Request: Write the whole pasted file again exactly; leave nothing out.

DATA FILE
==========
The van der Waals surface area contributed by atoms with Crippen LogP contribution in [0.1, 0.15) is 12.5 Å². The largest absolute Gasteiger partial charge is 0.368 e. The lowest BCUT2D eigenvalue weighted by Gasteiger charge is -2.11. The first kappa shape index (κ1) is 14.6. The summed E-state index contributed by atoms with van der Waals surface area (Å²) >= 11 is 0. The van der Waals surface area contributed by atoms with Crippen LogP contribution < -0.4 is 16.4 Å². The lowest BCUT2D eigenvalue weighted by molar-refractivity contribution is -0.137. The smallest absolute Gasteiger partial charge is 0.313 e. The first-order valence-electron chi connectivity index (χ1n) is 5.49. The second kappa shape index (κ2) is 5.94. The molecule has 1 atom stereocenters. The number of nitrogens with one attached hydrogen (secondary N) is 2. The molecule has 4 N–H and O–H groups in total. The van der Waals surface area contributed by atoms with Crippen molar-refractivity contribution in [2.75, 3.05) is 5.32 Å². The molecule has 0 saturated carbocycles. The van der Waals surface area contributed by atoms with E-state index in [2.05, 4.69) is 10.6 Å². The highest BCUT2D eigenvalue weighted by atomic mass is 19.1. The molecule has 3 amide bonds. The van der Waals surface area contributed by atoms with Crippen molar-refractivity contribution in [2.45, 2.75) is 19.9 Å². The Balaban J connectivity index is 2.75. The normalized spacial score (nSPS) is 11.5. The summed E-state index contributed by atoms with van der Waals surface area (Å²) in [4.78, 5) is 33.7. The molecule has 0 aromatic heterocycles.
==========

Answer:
The van der Waals surface area contributed by atoms with Crippen LogP contribution in [0.1, 0.15) is 12.5 Å². The largest absolute Gasteiger partial charge is 0.368 e. The lowest BCUT2D eigenvalue weighted by Gasteiger charge is -2.11. The first kappa shape index (κ1) is 14.6. The summed E-state index contributed by atoms with van der Waals surface area (Å²) >= 11 is 0. The van der Waals surface area contributed by atoms with Crippen LogP contribution < -0.4 is 16.4 Å². The lowest BCUT2D eigenvalue weighted by molar-refractivity contribution is -0.137. The smallest absolute Gasteiger partial charge is 0.313 e. The first-order valence-electron chi connectivity index (χ1n) is 5.49. The second kappa shape index (κ2) is 5.94. The molecule has 1 atom stereocenters. The number of nitrogens with one attached hydrogen (secondary N) is 2. The molecule has 4 N–H and O–H groups in total. The van der Waals surface area contributed by atoms with Crippen molar-refractivity contribution in [2.75, 3.05) is 5.32 Å². The molecule has 0 saturated carbocycles. The van der Waals surface area contributed by atoms with E-state index in [2.05, 4.69) is 10.6 Å². The highest BCUT2D eigenvalue weighted by atomic mass is 19.1. The molecule has 3 amide bonds. The van der Waals surface area contributed by atoms with Crippen molar-refractivity contribution in [2.45, 2.75) is 19.9 Å². The Balaban J connectivity index is 2.75. The normalized spacial score (nSPS) is 11.5. The summed E-state index contributed by atoms with van der Waals surface area (Å²) in [4.78, 5) is 33.7. The molecule has 0 aromatic heterocycles.